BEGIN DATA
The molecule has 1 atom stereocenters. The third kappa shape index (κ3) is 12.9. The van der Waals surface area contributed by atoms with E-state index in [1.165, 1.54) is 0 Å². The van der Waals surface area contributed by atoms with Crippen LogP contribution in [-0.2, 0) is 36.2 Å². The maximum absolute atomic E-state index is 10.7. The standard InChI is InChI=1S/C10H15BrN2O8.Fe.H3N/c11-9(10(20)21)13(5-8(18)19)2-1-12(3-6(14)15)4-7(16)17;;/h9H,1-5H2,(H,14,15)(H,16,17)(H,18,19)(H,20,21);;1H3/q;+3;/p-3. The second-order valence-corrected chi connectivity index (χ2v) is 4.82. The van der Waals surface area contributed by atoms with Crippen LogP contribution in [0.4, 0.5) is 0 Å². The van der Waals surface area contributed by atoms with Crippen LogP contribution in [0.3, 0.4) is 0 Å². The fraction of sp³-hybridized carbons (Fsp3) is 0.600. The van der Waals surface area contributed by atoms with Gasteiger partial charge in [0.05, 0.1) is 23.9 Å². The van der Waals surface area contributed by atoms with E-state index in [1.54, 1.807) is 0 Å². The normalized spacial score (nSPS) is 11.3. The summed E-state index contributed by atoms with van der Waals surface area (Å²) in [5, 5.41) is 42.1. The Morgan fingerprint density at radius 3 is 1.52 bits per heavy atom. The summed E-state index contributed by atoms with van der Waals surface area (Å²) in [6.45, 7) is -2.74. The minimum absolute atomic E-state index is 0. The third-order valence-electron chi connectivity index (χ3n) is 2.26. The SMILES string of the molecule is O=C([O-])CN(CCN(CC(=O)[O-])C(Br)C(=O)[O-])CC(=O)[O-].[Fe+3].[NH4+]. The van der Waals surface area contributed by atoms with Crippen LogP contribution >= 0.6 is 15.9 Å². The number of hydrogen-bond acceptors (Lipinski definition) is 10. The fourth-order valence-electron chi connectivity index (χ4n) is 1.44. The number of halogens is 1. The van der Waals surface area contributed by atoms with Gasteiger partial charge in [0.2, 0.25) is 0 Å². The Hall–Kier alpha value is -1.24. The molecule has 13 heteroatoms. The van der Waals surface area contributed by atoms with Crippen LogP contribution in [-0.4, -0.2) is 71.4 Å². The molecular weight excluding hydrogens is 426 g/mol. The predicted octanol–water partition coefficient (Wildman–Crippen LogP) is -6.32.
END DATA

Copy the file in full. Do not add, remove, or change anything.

The molecule has 1 atom stereocenters. The third kappa shape index (κ3) is 12.9. The van der Waals surface area contributed by atoms with E-state index in [1.165, 1.54) is 0 Å². The van der Waals surface area contributed by atoms with Crippen LogP contribution in [-0.2, 0) is 36.2 Å². The maximum absolute atomic E-state index is 10.7. The standard InChI is InChI=1S/C10H15BrN2O8.Fe.H3N/c11-9(10(20)21)13(5-8(18)19)2-1-12(3-6(14)15)4-7(16)17;;/h9H,1-5H2,(H,14,15)(H,16,17)(H,18,19)(H,20,21);;1H3/q;+3;/p-3. The second-order valence-corrected chi connectivity index (χ2v) is 4.82. The van der Waals surface area contributed by atoms with Crippen LogP contribution in [0.4, 0.5) is 0 Å². The van der Waals surface area contributed by atoms with Crippen LogP contribution in [0.3, 0.4) is 0 Å². The fraction of sp³-hybridized carbons (Fsp3) is 0.600. The van der Waals surface area contributed by atoms with Gasteiger partial charge in [0.05, 0.1) is 23.9 Å². The van der Waals surface area contributed by atoms with E-state index in [1.54, 1.807) is 0 Å². The normalized spacial score (nSPS) is 11.3. The summed E-state index contributed by atoms with van der Waals surface area (Å²) in [5, 5.41) is 42.1. The Morgan fingerprint density at radius 3 is 1.52 bits per heavy atom. The summed E-state index contributed by atoms with van der Waals surface area (Å²) in [6.45, 7) is -2.74. The minimum absolute atomic E-state index is 0. The third-order valence-electron chi connectivity index (χ3n) is 2.26. The SMILES string of the molecule is O=C([O-])CN(CCN(CC(=O)[O-])C(Br)C(=O)[O-])CC(=O)[O-].[Fe+3].[NH4+]. The van der Waals surface area contributed by atoms with Crippen LogP contribution >= 0.6 is 15.9 Å². The number of hydrogen-bond acceptors (Lipinski definition) is 10. The fourth-order valence-electron chi connectivity index (χ4n) is 1.44. The number of halogens is 1. The van der Waals surface area contributed by atoms with Gasteiger partial charge in [0.2, 0.25) is 0 Å². The Hall–Kier alpha value is -1.24. The molecule has 13 heteroatoms. The van der Waals surface area contributed by atoms with Crippen LogP contribution in [-0.4, -0.2) is 71.4 Å². The molecular weight excluding hydrogens is 426 g/mol. The predicted octanol–water partition coefficient (Wildman–Crippen LogP) is -6.32.